Feature Writer Jane Kronheim

Feature Writer Jane Kronheim – Sailing the Seven C’s

When we enter the field of education, it is like navigating uncharted waters. Each child is unique, filled with new and interesting challenges. This is true of all education, and not only with regard to the special needs population. As we launch a ship of understanding and patience in the new year, we will encounter difficulties on our journey. And, after 35 years of itinerant work in the vision field, I can see a new horizon up ahead. It is surrounded by the seven “Cs”. Perhaps this sounds like a play on words and in fact it is. Early adventurers traveled unknown waters called the Seven Seas and much like those sea-faring men and women, many of us are aware of undefined waters looming in the not-too-distant future.

When I considered my own type of “C” faring adventure, I discovered seven “Cs” of my own that I wish to share. The first “C” has to do with change which is not only necessary from time to time, but which will hasten new beginnings and new ways of thinking. Change can shake up some people or it can become a reward to others. This depends on your willingness to accept what happens next.

In order to change we need to challenge ourselves, the second “C”. So, when we take up this challenge we allow ourselves to “think outside the box” of conventional ways of doing things. While some folks sign on to the latest trend or “educational fad” there are still a few of us around who dare to challenge this herding instinct as we step outside of the fold to raise critical concerns. But this cannot happen if we are unwilling to express ourselves with freedom of thought.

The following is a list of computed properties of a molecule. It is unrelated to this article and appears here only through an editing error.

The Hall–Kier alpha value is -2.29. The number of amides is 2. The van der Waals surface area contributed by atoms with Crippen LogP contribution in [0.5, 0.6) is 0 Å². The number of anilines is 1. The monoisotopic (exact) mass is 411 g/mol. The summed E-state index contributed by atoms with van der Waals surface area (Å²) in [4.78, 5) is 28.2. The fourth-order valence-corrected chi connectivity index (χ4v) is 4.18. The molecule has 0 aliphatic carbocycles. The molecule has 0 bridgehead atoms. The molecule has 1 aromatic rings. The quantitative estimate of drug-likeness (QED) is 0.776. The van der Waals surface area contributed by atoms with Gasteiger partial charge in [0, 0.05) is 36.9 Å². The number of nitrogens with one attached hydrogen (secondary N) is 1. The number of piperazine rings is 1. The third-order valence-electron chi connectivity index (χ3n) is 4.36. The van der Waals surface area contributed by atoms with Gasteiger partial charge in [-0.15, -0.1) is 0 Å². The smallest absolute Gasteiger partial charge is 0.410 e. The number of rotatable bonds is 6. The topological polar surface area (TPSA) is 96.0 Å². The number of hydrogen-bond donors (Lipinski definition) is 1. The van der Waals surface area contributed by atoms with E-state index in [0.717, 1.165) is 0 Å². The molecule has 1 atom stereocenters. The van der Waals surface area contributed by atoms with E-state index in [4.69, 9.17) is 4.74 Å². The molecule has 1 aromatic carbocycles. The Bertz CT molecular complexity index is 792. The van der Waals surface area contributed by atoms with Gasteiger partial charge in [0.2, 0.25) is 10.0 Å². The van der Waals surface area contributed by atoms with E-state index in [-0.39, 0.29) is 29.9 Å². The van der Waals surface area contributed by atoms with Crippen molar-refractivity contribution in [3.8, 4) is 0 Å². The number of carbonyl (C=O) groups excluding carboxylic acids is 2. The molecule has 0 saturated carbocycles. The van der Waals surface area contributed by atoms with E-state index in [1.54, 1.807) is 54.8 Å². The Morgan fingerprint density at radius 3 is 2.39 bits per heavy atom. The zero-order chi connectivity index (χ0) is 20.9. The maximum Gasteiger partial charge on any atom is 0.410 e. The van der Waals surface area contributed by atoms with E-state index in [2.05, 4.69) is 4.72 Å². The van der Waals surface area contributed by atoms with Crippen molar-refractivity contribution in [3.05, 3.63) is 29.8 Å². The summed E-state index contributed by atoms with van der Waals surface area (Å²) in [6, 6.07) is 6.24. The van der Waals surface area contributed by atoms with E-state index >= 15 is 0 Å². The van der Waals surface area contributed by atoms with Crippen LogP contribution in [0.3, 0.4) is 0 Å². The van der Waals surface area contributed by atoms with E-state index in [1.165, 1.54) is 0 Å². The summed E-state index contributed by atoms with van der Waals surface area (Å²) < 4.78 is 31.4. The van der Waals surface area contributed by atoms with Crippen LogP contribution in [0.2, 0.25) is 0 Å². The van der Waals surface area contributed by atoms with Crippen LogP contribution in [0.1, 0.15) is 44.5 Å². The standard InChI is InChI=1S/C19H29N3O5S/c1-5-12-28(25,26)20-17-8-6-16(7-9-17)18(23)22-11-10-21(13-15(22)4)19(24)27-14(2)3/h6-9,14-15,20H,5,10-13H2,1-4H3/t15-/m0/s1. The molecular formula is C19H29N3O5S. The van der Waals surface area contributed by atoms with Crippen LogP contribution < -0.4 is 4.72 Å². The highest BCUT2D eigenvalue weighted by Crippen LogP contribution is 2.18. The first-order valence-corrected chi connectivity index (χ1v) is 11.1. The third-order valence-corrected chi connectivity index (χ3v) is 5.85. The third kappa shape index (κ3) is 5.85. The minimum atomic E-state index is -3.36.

So communication becomes the third “C”. Without timely communication teachers will have a difficult time teaching their students. And without communication with each other, they will be at a loss for further insights. Often when we communicate, we might confront each other as we seek change and strive to challenge mislead ideas.

Although confrontation is difficult for most people to do, it is often necessary. So, confrontation, the fourth “C” is imperative if we are to move ahead on a sea of progress.

At the turn of the next wave is creativity and collaboration, the fifth and sixth “Cs”. Sometimes creative solutions might appear controversial at times, but as a doctor/friend once said: “Controversy is good!” This can bring about new ideas and invention. If we can collaborate properly and in good spirit, then the sky’s the limit and who knows just where this ship will sail.

Finally, it takes a lot of courage to get this ship back to harbor. Every day I see teachers and therapists who are willing to go the extra mile to help a child, to teach a new technique, and to support their colleagues. To step outside the box of conventional thinking, this takes courage, the seventh “C”.

So, when I tell you that “I am sailing the seven “Cs”, you will understand what I mean: change, challenge, communication, confrontation, creativity, collaboration and courage. If you can embrace even one of these seven “Cs” then know that you are embarking on an expedition that begins when you take the first step towards a truly human endeavor called exploration.